Sure, Toni could have plotted her secret invasion of Seth’s homeland by quietly upgrading her forces and moving them into a seemingly innocent position by herself, but she didn’t. She would turn to me and we’d plot together, with me wanting her to cripple Seth’s forces and her wanting to ensure that our alliance would remain intact if she left her empire open to invasion.
We connived. We lied. I helped convince Seth that Toni wasn’t a threat and that he needed to move his forces to defend against THAT GODDAMNED OATHBREAKER DAVID. He fell into our trap and Toni cut him off at the knees, taking his home planet and leaving his ﬂeet in tatters.
It was glorious. It was beautiful. It may not have been my plan, but I was a part of it. I was a character in the drama around the table, a key player in the space opera being played out on my kitchen. Knowing what I was plotting with Toni made all of the glances and whispered exchanges between Paul and Tyler across the table all the more exciting. What the hell were those two plotting? And how could I convince Daniel to undermine their alliance?
At one point in the night, Paul realizes that he misunderstood a rule and had been building and moving his units at about half efﬁciency for the past eight hours. He’s too strong to cry, but I know his heart is weeping.
And here we are, back where we started.
Daniel occupies Mecatol Rex and I’ve let him. We have a deal. He holds it to squeeze a few points out of it and then he’ll relinquish control to me. But I’m worried. The game is speeding up. Points are being accumulated faster than ever. I’m not winning. By the time Daniel gives the capital to me, it’ll be too late. I know it.
I maneuver my ﬂeet into his territory, promising that I’m using his turf as a shortcut to invade one of Tyler’s planets. Of course, I’m a lying bastard and Daniel, being a good ally and friend, does nothing while I amass a titanic navy on his border.
I strike. Daniel’s home forces are decimated and the bulk of his ﬂeet remains half a galaxy away on Mecatol Rex. It’s not an easy ﬁght and I take heavy losses, with at least half of my spaceships exploding in the skies above Daniel’s home world.
But it’s mine. I plant my ﬂag, put my ships in a defensive formation and begin to taunt the table with stories of how I’m putting all of Daniels’ citizens in camps and destroying his culture.
In the next turn, Tyler takes advantage of my less-than-stellar hold on Daniel’s planets and annihilates me, effectively taking me out of the war.
It takes a special kind of crazy to agree to play a ten hour space warfare game, but it takes another brand of crazy altogether to play a ten hour space warfare game well. An eight player game of Twilight Imperium is an exhausting and draining experience and for many gamers, it won’t be fun at all. Strong empires slip and crumble as their leaders get sleepy and lose focus. Smart, quiet empires emerge in the ﬁnal hours to win the game, having planted all of the seeds and waited for the perfect time to strike. You win Twilight Imperium by enduring. It’s a marathon, not a sprint.
Looking back on it now, I betrayed Daniel at the exact wrong time. I could have gotten away with it a few rounds earlier or a few rounds later, but I couldn’t see the forest for the trees. I made a tactical decision so devastating that it left both of our space empires in ruins, letting Tyler and Toni sweep in to take advantage of the chaos. I spent the rest of the game desperately attempting to recall my reserve ﬂeet from deep in Paul’s turf (where I was raiding his weakly defended ﬂank and just being an asshole), but it was no use. My war was lost and it was my fault.
It’s hour ten and David and Toni are neck-and-neck. Both of them are one point away from victory — the next person to score gets the throne. As both Toni and David’s forces prep for the ﬁnal bloody onslaught, an assembly is called and George proposes a law from his political deck. Everyone at the table has to vote for a single player to receive a single victory point. Cue gasps. Cue exhausted laughter. Cue the snoring of certain players from the other room.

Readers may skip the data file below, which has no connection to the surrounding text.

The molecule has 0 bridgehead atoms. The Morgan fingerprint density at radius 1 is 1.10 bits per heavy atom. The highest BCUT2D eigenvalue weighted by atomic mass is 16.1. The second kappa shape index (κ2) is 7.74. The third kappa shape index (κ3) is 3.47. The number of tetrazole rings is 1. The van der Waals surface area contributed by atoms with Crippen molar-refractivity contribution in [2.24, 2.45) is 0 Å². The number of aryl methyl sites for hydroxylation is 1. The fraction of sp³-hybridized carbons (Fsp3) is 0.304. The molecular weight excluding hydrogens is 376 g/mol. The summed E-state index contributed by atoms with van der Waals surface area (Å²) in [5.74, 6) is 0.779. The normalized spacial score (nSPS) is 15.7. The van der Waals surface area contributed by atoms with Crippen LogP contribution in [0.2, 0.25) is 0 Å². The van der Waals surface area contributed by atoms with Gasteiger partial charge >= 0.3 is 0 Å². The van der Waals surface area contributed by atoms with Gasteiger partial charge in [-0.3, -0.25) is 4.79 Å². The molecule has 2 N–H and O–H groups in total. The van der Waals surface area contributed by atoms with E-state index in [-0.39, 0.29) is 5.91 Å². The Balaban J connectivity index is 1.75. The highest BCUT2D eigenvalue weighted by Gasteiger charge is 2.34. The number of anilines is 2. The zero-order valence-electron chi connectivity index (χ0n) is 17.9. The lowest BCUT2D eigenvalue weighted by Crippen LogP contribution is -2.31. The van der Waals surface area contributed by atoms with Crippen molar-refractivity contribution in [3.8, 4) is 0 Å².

We all examine our war-ravaged populations and count our inﬂuence, the numbers (representing the population of our empires) needed to contribute the vote. It’s all come down to this: the conclusion of the war looks like it’ll be decided by a session in space congress.
No one wrote a screenplay for this session of Twilight Imperium, but the result is a perfect conclusion for our space opera. Toni snags the ﬁnal point and secures victory, leaving David, the oathbreaker whose aggressive acts started this war in the ﬁrst place, in the dust.
On paper, that may seem like an anticlimactic ending to such an epic game, but I can’t ask for a more ﬁtting conclusion. For all of the tactics and all of the strategy and all of the rules and clever mechanics, the real joy of Twilight Imperium is the story your group ends up weaving. The order of our seating, the selection of our alien races, the shifting moods of the table and the randomly generated map all contributed to an epic tale of conquest and betrayal, of war and peace, of diplomacy and friendship. Every game of Twilight Imperium is a new story, a fresh experience that, by its very nature, feels like an epic book or movie.
Our story, our movie/book, told the tale of a great empire whose reach exceeded its grasp, with the mistakes of his past coming back to haunt him when the keys to victory were in the hands of the people he so boldly betrayed and battled. My personal rise and fall feels like an appropriate subplot: I attacked my friend and was punished for it. My mistakes in judgment stopped being poor gameplay choices and started feeling like thematically appropriate scenes in a gripping science ﬁction story.
I may be a loser, but damn it, my tragic tale is one for the ages.
The sun is beginning to rise. The kitchen countertops are a mess of beer bottles and soda cans. The galaxy, disheveled and divvied up eight ways, sits on the table, a snapshot of glory and misery.
Everyone is tired. Some of us are disgruntled. Everyone looks ready to die from
And all I can think about is our next game of Twilight Imperium.
*Observant gaming vets will note that we accidentally broke the rule that says you’re not allowed to place two red-bordered tiles next to each other.
Next Time On Chairman of the Board: Watch us create a situation built on a pile of dynamite and light a match as we get ourselves involved in a Fiasco.